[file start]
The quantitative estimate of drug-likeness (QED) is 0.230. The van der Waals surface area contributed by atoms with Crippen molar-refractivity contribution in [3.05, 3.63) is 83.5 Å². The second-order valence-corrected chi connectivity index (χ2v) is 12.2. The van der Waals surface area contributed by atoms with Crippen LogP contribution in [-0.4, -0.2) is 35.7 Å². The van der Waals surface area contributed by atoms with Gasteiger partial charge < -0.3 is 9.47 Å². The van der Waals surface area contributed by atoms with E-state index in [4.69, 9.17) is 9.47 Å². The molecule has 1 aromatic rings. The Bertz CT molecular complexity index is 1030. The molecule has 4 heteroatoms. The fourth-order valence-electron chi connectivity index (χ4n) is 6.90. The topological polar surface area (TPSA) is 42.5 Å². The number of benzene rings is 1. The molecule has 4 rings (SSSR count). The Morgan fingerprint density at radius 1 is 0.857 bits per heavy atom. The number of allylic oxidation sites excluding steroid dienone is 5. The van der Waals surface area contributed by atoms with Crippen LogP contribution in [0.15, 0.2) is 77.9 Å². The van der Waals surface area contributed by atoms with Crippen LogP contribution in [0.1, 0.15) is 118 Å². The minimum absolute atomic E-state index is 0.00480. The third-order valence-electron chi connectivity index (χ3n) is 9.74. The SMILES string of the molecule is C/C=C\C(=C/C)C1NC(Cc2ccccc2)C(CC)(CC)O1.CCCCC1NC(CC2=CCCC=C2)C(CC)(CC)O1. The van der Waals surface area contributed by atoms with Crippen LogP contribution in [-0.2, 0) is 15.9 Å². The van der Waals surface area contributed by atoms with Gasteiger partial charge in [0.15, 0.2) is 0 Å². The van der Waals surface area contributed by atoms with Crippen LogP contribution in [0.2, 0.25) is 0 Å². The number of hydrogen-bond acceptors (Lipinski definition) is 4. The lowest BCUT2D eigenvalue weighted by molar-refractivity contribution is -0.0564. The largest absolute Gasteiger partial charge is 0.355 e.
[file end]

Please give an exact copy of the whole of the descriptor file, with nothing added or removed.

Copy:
The quantitative estimate of drug-likeness (QED) is 0.230. The van der Waals surface area contributed by atoms with Crippen molar-refractivity contribution in [3.05, 3.63) is 83.5 Å². The second-order valence-corrected chi connectivity index (χ2v) is 12.2. The van der Waals surface area contributed by atoms with Crippen LogP contribution in [-0.4, -0.2) is 35.7 Å². The van der Waals surface area contributed by atoms with Gasteiger partial charge < -0.3 is 9.47 Å². The van der Waals surface area contributed by atoms with E-state index in [4.69, 9.17) is 9.47 Å². The molecule has 1 aromatic rings. The Bertz CT molecular complexity index is 1030. The molecule has 4 heteroatoms. The fourth-order valence-electron chi connectivity index (χ4n) is 6.90. The topological polar surface area (TPSA) is 42.5 Å². The number of benzene rings is 1. The molecule has 4 rings (SSSR count). The Morgan fingerprint density at radius 1 is 0.857 bits per heavy atom. The number of allylic oxidation sites excluding steroid dienone is 5. The van der Waals surface area contributed by atoms with Crippen LogP contribution in [0.15, 0.2) is 77.9 Å². The van der Waals surface area contributed by atoms with Crippen LogP contribution in [0.1, 0.15) is 118 Å². The minimum absolute atomic E-state index is 0.00480. The third-order valence-electron chi connectivity index (χ3n) is 9.74. The SMILES string of the molecule is C/C=C\C(=C/C)C1NC(Cc2ccccc2)C(CC)(CC)O1.CCCCC1NC(CC2=CCCC=C2)C(CC)(CC)O1. The van der Waals surface area contributed by atoms with Crippen LogP contribution in [-0.2, 0) is 15.9 Å². The van der Waals surface area contributed by atoms with Gasteiger partial charge in [0.15, 0.2) is 0 Å². The van der Waals surface area contributed by atoms with Crippen LogP contribution in [0.2, 0.25) is 0 Å². The number of hydrogen-bond acceptors (Lipinski definition) is 4. The lowest BCUT2D eigenvalue weighted by molar-refractivity contribution is -0.0564. The largest absolute Gasteiger partial charge is 0.355 e.